Site NameBlackfellows Bones Bore
This massacre is part of a group of massacres
Aboriginal Place NameItarlentye
Language GroupAnmatyerr
Present State/TerritoryNT
Colony/State/Territory at the timeSA
Police DistrictPort Augusta
DateBetween 1 Aug 1884 and 22 Sep 1884
Attack TimeMorning
VictimsAboriginal People
Victim Descriptions
Victims Killed75
Victims Killed Notes
Attacker DescriptionsField Police
Attackers Killed0
Attackers Killed Notes
Weapons UsedFirearm(s)
NarrativeSee also Wirmbrandt and Rembrandt Rocks and Attack Gap massacres. This was part of the reprisal for the attack on Figg and Coombes at Anna's Reservoir. Justice Olney noted in 1993: 'In the late nineteenth century the killing of livestock by Aborigines on Undoolya and surrounding areas resulted in a massacre of Aborigines at Itarlentye in the Harts Range. The place is remembered by whites as “Blackfellows Bones Bore”. In about 1890, CJ Dashwood, the Government Resident at Darwin, drafted a Bill to stop the slaughter of Aboriginal people, the “Blackfellows Bones” massacre being but one example. The Bill was blocked by the Legislative Council, the sentiment being that the development of, and pursuit of commercial profit from, the land could not proceed unless Aborigines were “subdued” (Onley 1993, pp 8-9). Charles Perkins (1975, p 19) referred to it: 'The white station owners would go on regular hunts for Aborigines. “Instead of having a kangaroo hunt today, we’ll have an Aboriginal hunt”.’ They would go out and shoot them, men, women and children. My mother saw this happen as a girl. There are two good examples amongst the many hundreds that one could choose to illustrate the atrocities that were carried out by white society through the police. A massacre took place at an area called “Blackfellows Bones” near Mt Riddock (just north of Alice Springs) which involved the shooting of Aborigines by police. The people who were involved were mainly from Mum’s own family, including her mother, her mother’s sister, and a number of aunts and uncles. Mum’s mother was very young at that time. She managed to escape but her sister was captured. An Aboriginal mother was shot while still bearing a child and carrying another child in her arms. An Aboriginal boy was shot next to her also. There were an unknown number of Aboriginal people killed in this incident which was in retaliation for cattle which were speared by some other Aboriginal people in another area.’ One reprisal party was headed by Mounted Constable William Willshire; another by Mounted Constable Thomas Daer. It is thought that Daer's party was involved in the Blackfellow Bones' massacre (Adelaide Observer, 20 Sep 1884, p 31).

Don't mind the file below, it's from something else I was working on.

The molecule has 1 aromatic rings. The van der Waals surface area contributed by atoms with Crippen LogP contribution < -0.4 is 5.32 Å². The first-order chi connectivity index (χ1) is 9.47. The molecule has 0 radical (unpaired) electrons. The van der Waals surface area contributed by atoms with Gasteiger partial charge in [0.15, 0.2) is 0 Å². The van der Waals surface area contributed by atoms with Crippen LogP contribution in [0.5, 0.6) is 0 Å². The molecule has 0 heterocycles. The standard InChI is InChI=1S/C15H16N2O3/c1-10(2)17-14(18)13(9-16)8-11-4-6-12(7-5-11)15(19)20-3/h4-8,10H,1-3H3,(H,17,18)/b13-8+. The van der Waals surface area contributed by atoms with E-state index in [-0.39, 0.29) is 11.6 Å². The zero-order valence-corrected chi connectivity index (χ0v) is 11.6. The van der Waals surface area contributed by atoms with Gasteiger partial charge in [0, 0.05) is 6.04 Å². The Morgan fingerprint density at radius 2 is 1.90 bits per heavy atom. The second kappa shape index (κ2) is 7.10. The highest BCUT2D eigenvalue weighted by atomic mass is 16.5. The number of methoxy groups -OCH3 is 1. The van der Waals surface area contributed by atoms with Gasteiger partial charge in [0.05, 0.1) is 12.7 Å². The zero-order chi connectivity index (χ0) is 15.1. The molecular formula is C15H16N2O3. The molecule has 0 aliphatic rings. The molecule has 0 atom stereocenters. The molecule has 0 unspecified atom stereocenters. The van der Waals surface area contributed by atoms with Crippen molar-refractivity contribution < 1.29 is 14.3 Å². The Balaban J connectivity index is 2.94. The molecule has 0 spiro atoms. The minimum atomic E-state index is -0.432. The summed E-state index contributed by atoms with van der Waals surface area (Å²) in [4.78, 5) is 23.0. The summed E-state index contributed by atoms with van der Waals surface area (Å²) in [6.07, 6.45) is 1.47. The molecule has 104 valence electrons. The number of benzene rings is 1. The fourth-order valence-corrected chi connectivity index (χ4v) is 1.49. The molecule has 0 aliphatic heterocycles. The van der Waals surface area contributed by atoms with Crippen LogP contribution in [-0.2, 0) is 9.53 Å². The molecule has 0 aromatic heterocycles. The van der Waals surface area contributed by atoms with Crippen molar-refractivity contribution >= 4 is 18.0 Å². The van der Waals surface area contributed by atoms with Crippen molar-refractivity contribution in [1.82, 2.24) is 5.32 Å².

SourcesOlney 1993, p 8-9; Perkins 1975; Adelaide Observer, 20 September 1884, p 31 ; Parks and Wildlife Commission of the Northern Territory, 2002 . (Sources PDF)
Corroboration Rating***